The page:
I could show you a hundred of these plots, but the answers are very consistent. ECMWF is the worldwide gold standard in global prediction, with the British (UKMET) second. We are third or fourth (with the Canadians). One way to describe this, is that the ECWMF model is not only better at the short range, but has about one day of additional predictability: their 8 day forecast is about as skillful as our 7 day forecast. Another way to look at it is that with the current upward trend in skill they are 5-7 years ahead of the U.S.
Most forecasters understand the frequent superiority of the ECMWF model. If you read the NWS forecast discussion, which is available online, you will frequently read how they often depend not on the U.S. model, but the ECMWF. And during the January western WA snowstorm, it was the ECMWF model that first indicated the correct solution. Recently, I talked to the CEO of a weather/climate related firm that was moving up to Seattle. I asked them what model they were using: the U.S. GFS? He laughed, of course not...they were using the ECMWF.
A lot of U.S. firms are using the ECMWF and this is very costly, because the Europeans charge a lot to gain access to their gridded forecasts (hundreds of thousands of dollars per year). Can you imagine how many millions of dollars are being spent by U.S. companies to secure ECMWF predictions? But the cost of the inferior NWS forecasts are far greater than that, because many users cannot afford the ECMWF grids and the NWS uses their global predictions to drive the higher-resolution regional models--which are NOT duplicated by the Europeans. All of U.S. NWP is dragged down by these second-rate forecasts and the costs for the nation has to be huge, since so much of our economy is weather sensitive. Inferior NWP must be costing billions of dollars, perhaps many billions.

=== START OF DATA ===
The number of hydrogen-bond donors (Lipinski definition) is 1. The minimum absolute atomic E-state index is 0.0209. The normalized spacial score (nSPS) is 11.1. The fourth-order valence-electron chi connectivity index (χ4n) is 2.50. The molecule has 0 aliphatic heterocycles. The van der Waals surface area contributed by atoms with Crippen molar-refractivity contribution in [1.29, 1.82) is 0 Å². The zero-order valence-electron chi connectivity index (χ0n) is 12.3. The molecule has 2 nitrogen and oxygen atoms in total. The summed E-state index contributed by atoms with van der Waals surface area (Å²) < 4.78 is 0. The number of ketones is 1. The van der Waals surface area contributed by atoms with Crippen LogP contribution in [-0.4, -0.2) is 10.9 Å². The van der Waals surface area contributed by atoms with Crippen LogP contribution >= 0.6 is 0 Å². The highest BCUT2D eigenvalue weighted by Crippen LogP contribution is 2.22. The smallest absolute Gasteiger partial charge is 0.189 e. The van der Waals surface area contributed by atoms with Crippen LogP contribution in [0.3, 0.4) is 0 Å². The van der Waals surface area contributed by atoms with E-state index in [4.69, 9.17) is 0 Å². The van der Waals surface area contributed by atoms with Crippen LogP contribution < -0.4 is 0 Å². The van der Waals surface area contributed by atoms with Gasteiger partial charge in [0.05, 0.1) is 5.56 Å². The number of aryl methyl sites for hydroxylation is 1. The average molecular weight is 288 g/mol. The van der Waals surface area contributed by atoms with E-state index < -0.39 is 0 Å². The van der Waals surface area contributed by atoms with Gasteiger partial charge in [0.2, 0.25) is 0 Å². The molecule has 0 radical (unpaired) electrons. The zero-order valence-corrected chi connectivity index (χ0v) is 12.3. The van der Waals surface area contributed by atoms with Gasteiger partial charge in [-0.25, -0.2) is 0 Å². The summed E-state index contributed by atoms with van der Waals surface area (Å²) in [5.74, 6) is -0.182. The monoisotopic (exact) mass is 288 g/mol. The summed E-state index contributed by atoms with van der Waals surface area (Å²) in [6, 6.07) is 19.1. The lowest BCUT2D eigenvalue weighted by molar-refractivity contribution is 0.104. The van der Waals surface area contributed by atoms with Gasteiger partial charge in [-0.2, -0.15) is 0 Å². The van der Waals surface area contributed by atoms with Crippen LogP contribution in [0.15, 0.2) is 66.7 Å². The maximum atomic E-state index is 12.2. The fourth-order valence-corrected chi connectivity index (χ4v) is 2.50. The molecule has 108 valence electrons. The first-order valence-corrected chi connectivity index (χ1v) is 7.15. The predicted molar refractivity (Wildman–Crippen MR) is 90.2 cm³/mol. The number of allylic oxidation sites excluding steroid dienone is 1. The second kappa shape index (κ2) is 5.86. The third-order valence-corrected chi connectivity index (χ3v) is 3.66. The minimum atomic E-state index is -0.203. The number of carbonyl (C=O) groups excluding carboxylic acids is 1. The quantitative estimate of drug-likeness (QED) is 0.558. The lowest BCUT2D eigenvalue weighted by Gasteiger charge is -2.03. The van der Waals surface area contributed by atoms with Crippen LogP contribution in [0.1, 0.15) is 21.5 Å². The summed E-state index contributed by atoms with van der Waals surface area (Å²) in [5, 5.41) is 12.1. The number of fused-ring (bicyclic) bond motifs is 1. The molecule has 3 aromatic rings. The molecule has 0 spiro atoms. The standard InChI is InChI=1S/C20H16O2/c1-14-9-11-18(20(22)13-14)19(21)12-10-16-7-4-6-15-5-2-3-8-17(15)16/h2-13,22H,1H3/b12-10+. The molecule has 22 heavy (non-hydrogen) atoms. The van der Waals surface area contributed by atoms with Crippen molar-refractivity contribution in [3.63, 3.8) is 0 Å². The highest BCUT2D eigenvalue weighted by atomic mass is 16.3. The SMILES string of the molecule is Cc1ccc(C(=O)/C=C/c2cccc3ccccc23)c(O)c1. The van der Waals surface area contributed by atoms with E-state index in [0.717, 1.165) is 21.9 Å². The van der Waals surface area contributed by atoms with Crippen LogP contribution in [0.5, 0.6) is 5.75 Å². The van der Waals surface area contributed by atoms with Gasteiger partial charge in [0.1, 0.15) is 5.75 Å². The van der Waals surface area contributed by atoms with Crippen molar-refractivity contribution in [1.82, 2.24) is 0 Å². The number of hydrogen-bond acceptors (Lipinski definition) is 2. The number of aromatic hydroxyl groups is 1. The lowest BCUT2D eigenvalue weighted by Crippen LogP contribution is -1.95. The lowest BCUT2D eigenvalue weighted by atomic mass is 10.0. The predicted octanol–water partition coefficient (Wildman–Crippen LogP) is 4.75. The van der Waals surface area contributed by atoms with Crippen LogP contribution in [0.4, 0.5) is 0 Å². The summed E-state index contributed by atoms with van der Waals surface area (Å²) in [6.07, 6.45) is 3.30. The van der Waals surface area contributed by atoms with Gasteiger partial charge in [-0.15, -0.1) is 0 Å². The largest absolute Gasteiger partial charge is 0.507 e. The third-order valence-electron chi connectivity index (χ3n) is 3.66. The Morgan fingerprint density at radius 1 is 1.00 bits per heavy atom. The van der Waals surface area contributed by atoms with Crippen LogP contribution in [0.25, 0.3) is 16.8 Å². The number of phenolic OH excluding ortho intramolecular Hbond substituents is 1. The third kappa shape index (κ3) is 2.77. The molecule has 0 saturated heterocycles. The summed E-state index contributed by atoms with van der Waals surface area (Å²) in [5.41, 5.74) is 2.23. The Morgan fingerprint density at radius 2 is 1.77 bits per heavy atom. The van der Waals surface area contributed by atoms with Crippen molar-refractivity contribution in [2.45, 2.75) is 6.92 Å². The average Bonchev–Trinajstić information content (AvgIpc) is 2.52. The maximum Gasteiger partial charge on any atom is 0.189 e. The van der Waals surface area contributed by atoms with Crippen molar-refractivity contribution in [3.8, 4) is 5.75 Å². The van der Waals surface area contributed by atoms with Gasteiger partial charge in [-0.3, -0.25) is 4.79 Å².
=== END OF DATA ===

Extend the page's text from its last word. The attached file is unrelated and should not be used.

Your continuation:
The question all of you must be wondering is why this bad situation exists. How did the most technologically advanced country in the world, with the largest atmospheric sciences community, end up with third-rate global weather forecasts? I believe I can tell you...in fact, I have been working on this issue for several decades (with little to show for it). Some reasons:
1. The U.S. has inadequate computer power available for numerical weather prediction. The ECMWF is running models with substantially higher resolution than ours because they have more resources available for NWP. This is simply ridiculous--the U.S. can afford the processors and disk space it would take. We are talking about millions or tens of millions of dollars at most to have the hardware we need. A part of the problem has been NWS procurement, that is not forward-leaning, using heavy metal IBM machines at very high costs.
2. The U.S. has used inferior data assimilation. A key aspect of NWP is to assimilate the observations to create a good description of the atmosphere. The European Center, the UKMET Office, and the Canadians using 4DVAR, an advanced approach that requires lots of computer power. We used an older, inferior approach (3DVAR). The Europeans have been using 4DVAR for 20 years! Right now, the U.S. is working on another advanced approach (ensemble-based data assimilation), but it is not operational yet.